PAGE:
Prince Charles meets Barack Obama at White House
The Prince of Wales has discussed energy and environmental issues with US President Barack Obama in Washington.
The meeting in the White House's Oval Office comes ahead of the president's state visit to the UK later this month.
Mr Obama also said he was impressed how the Duke and Duchess of Cambridge handled the pressure of their wedding.
Earlier, the prince made a keynote speech at a conference on sustainable agriculture and attended an event in support of UK and American troops.
End Quote White House statement
President Obama warmly welcomed the prince's work over three decades on environmental issues”
The White House talks came at the end of Prince Charles's two-day visit to Washington.
The pair last met in France in 2009 during the 65th anniversary commemorations for the D-Day landings.
Mr Obama was not a guest at the royal wedding at Westminster Abbey on 29 April but he told Charles the occasion had mesmerised the US.
He went on to joke that he could not have coped with the pressure of such a situation himself.
The conversation then turned to the military and Charles revealed how he was worried when Prince Harry served for 10 weeks as a forward air controller in Afghanistan.
In a statement, the White House said: "President Obama warmly welcomed the prince's work over three decades on environmental issues, halting deforestation and encouraging sustainable food production.
"The president also congratulated the prince on the wedding of his son, Prince William, to Catherine Middleton and extended his best wishes to the newlywed couple."
Mr Obama also affirmed "the strength and depth of the alliance" between the US and UK and said British troops had made "important contributions" to action in Afghanistan and Libya.'Food education'
Earlier, in his address to the Future of Food conference at Georgetown University, Prince Charles called on more governments and companies to support organic food production.
He said had spent more than 30 years speaking on the topic of food production in an effort to ensure the health of future generations and "the integrity of nature itself".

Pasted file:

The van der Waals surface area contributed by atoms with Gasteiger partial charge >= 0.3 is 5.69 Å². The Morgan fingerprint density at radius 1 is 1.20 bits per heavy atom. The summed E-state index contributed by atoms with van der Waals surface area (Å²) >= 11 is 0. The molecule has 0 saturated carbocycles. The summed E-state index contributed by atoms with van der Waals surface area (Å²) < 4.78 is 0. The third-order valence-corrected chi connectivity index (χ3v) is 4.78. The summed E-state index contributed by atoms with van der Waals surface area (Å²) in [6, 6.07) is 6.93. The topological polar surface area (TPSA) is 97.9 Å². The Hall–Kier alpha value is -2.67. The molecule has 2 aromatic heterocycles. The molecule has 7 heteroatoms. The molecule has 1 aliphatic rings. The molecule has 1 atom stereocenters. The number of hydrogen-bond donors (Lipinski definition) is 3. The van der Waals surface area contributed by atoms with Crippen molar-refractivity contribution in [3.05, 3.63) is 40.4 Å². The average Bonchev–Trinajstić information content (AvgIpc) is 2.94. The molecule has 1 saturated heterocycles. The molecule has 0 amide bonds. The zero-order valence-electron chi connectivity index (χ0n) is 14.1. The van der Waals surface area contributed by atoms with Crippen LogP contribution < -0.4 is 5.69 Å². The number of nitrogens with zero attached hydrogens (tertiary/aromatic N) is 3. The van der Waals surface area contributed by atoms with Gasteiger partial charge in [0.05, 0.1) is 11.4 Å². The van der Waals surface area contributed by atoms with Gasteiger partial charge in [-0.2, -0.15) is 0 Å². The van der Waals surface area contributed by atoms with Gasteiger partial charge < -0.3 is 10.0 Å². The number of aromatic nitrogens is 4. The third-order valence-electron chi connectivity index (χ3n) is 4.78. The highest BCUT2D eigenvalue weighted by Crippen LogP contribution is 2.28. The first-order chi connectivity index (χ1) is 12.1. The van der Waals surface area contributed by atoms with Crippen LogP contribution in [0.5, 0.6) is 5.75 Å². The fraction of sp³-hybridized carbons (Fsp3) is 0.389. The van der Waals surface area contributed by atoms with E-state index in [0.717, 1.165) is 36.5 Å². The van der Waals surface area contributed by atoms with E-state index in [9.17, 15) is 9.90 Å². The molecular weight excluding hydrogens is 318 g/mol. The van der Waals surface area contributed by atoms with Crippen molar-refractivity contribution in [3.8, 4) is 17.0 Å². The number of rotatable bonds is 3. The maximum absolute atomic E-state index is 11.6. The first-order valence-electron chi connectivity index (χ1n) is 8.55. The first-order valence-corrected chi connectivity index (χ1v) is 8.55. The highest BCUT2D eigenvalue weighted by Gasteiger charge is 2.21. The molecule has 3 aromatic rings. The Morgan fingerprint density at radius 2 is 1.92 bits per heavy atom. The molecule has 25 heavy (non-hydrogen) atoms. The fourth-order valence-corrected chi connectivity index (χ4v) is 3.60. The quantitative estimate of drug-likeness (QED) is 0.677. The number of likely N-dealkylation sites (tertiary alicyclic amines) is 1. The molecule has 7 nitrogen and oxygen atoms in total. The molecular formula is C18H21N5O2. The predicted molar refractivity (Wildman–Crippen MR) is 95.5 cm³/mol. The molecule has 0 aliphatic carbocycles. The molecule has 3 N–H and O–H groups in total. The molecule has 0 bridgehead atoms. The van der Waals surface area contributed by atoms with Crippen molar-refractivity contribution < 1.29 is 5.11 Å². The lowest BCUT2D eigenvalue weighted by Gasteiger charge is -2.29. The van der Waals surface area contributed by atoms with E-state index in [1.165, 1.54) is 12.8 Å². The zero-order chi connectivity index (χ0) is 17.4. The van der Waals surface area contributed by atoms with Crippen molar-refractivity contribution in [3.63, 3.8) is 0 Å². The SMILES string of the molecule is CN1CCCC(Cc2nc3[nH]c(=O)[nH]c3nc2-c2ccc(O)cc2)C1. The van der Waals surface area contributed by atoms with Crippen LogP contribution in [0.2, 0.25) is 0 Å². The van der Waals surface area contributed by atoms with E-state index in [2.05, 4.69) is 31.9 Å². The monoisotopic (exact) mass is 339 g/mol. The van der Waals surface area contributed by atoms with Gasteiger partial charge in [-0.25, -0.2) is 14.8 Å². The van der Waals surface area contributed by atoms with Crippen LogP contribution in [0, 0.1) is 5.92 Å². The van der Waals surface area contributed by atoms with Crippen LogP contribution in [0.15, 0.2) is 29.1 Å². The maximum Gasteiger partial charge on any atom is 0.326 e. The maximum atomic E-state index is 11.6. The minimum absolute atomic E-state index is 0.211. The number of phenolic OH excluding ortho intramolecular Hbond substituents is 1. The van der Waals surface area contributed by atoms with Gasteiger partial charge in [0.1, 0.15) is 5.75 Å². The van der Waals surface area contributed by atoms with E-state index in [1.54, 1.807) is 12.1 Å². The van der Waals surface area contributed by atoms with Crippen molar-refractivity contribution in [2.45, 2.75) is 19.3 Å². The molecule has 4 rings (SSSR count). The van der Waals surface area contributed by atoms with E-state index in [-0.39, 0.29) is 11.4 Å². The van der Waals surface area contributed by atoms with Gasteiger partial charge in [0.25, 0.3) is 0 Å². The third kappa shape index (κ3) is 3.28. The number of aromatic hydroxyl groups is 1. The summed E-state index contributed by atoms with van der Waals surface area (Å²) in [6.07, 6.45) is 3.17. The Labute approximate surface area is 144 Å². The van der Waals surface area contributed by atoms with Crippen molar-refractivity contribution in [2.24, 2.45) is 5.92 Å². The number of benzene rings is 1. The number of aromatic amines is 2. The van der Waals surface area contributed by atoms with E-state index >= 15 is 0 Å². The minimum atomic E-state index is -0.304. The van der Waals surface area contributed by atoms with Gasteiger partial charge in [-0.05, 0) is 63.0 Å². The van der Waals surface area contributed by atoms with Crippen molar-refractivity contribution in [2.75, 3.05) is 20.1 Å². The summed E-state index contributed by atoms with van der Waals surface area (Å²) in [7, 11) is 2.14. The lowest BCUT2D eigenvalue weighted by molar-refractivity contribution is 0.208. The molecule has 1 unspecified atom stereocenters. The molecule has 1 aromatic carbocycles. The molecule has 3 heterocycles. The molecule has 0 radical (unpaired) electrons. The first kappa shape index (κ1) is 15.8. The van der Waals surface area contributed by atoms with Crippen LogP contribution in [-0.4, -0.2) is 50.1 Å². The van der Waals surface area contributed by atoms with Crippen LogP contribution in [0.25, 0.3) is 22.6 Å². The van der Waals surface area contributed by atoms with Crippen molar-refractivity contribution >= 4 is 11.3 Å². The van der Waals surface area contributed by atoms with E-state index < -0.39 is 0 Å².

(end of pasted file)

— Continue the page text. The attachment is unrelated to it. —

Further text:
"The world is gradually waking up to the fact that creating sustainable food systems will be paramount," he said.
He added: "Soils are being depleted, demand for water is growing ever more voracious and the entire system is at the mercy of an increasingly fluctuating price of oil."
Referring to the need for better "food education", the prince went on to praise First Lady Michelle Obama's campaign which aims to tackle childhood obesity in America.
And he made a brief reference to Prince William's marriage, telling the audience that talking about organic farming was "a change from making embarrassing speeches about my eldest son during wedding receptions".
Charles met US military veterans at the event to celebrate the work of the British Forces Fund and America's United Service Organisations - two bodies which organise morale-boosting entertainment for troops on both sides of the Atlantic.
The prince highlighted how both the UK and US owed an "immense debt" to their armed forces who were prepared to risk their lives serving in Afghanistan.
"As far as I'm concerned, nothing is too good for our servicemen and servicewomen," he said.
He then went on to recite a few lines from Gilbert and Sullivan's Pirates of Penzance operetta.
More speaking than singing, he quoted from the song Oh Better Far to Live and Die: "When I sally forth to seek my prey, I help myself in a royal way, I sink a few more ships, it's true, than a well-bred monarch ought to do."
On Tuesday, Charles visited the Common Good City Farm, located on a former baseball field in a deprived area of the city.
Prince Charles met staff and volunteers at the site where fruit, vegetables and flowers are grown.
The prince also attended a Marshall Scholar alumni reception at the US Supreme Court.
He is an honorary patron of the Association of Marshall Scholars, which funds Americans to study at UK universities in recognition of the post-war European recovery Marshall Plan programme.